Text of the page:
By Manzie Vincent Doh
|Sudanese people celebrate the Merowe Dam||Omar Al Bashiir :President of Sudan|
BEIJING—(September 20—M4Relay) — On March 4,2009, the International Criminal Court (ICC) issued a warrant for the arrest of Sudanese President Omar al-Bashir, accusing him of committing war crimes and crimes against humanity in the Darfur region. The counts against the president later included charges against genocide. Bashir strongly rejected the warrant, calling the move a step toward colonizing his country during a rally where thousands gathered to show their support for the president.
The people of Sudan have been joined by the African Union (AU), which has decided to back Bashir. The AU has called on the United Nations to suspend the warrant of arrest.
Recent pressures from the ICC and other western countries including the United States of America were mounted on Kenya and Chad for the arrest of Sudanese president during his visits to these countries where he attended high level meetings and held diplomatic discussions with the leaders of Chad and Kenya respectively.
Why Bashir’s head is wanted
At the center of the ICC charges against president Omar Al Bashir is the construction of Merowe Dam. But this fact is usually submerged and only “dissident” writers in the language of the West will have moral obligation to bring this fact to limelight. The dam is the longest of its kind on the world’s famous Nile River in Sudan’s Northern Province, some 450 km north of the capital city Khartoum. With a length of 9.7 km and a maximum height of 67 meters, the Merowe Dam is a multipurpose project designed for power supply and agricultural irrigation. It has a 1.24-billion-cubic-meter reservoir that could help more than 4 million local residents living along the Nile. Its dimensions make it the largest contemporary hydropower project in Africa. The dam was built by a joint venture formed by China Water Resources and Hydropower and China International Water and Electric Corp.
The total project cost is reported to be 1.2 billion Euros. The project receives funding from China Import Export Bank to the tune of EURO 240 million; the Arab Fund for Economic and Social Development contributes approximately EURO 130 million; the Saudi Fund for Development helps with about EUR 130 million; Saudi Fund for Development – approximately EUR 130 million; Oman Fund for Development gives close to EUR 130 million and Abu Dhabi Fund for Development hands in about EUR 85 million
The remaining cost – approximately EUR 400 million is expected to be covered by the Sudanese government.
The power from the dam will create a lot of work opportunities and according to residents of Sudan, the dam will make life more convenient and greatly reduce blackouts especially as before the coming of the dam, the people relied on noisy-diesel-fueled generators for power supply. The fruit trees and vegetable planted along the countryside and towns will get the badly-needed irrigation.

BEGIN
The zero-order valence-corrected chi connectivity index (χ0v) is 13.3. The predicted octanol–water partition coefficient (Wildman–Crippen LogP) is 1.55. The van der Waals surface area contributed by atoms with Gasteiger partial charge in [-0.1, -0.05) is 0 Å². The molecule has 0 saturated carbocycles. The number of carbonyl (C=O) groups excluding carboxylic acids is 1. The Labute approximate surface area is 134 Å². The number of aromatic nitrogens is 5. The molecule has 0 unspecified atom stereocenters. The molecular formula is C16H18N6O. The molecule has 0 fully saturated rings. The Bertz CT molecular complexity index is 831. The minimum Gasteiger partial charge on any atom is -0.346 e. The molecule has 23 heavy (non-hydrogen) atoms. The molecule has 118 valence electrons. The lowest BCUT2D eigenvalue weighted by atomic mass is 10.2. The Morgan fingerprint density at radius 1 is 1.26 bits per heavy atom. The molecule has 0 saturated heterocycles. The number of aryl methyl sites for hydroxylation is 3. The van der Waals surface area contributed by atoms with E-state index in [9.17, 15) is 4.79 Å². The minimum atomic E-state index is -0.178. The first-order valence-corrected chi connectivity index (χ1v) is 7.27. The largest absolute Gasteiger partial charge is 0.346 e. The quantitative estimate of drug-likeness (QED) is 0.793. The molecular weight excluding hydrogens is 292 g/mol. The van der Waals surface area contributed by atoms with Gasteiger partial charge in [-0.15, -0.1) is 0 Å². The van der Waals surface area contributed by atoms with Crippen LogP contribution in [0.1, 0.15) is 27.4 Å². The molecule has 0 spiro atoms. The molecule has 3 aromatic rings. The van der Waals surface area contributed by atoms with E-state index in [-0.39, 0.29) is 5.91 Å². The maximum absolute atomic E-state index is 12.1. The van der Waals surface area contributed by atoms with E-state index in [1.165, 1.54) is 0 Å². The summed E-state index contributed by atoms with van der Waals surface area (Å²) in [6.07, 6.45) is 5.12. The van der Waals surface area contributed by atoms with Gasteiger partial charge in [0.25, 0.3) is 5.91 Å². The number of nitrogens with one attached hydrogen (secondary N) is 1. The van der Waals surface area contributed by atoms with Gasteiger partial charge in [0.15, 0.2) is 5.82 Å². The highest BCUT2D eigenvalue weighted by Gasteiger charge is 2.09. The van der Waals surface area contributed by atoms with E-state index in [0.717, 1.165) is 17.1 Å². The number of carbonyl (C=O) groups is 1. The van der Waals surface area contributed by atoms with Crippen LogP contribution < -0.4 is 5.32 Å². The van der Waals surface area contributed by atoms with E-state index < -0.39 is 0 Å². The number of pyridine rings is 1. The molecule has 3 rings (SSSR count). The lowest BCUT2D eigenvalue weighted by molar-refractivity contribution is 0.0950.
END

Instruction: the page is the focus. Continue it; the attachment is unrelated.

The 9.7-km dam is the longest one in the world with a total capacity of 1.25 million kilowatt, twice as much as Sudan’s existing power supply. Signing the takeover papers on March 3, 2009, President Bashir danced to the rhythm of a 30-minute folk song. The president’s trademark style was applauded by a crowd, who raised a forest of arms and chanted religious slogans.
Some 4 million Sudanese people, or more than one-tenth of the total population, will benefit from the dam’s irrigation system and power supply.
It is an open fact, but yet an isolated truth that the arrest warrant for Sudan’s President Omar al Bashir was ignited on the one hand by the construction of the Merowe dam. The facts are clear. China – an emerging super power (to the displeasure of the West), is the main funding body of the multipurpose dam.
The other major donors of the project are from Arab countries such as Saudi Arabia and the United Arab Emirates. This definitely makes the West to quake and shake in fear, knowing that the oil rich Sudan will elude them. President Al Bashir has been very comfortable with Sino-Sudanese relations, and this does not make the West happy. That the International Criminal Court is dancing to the tunes of several influential western countries like the US, and Britain, is an open secret. As a result, where the interests of these nations are at stake, unorthodox measures will be implemented to secure such interests.
But unfortunately for the ICC and its partners, the rest of Africa is not ready to abide by the arrest warrants which calls on African States to arrest Al Bashir should he pay a visit to the respective countries. Chad and Kenya just recently ignored calls from the ICC and the United States to arrest President Bashir while on a visit to those countries.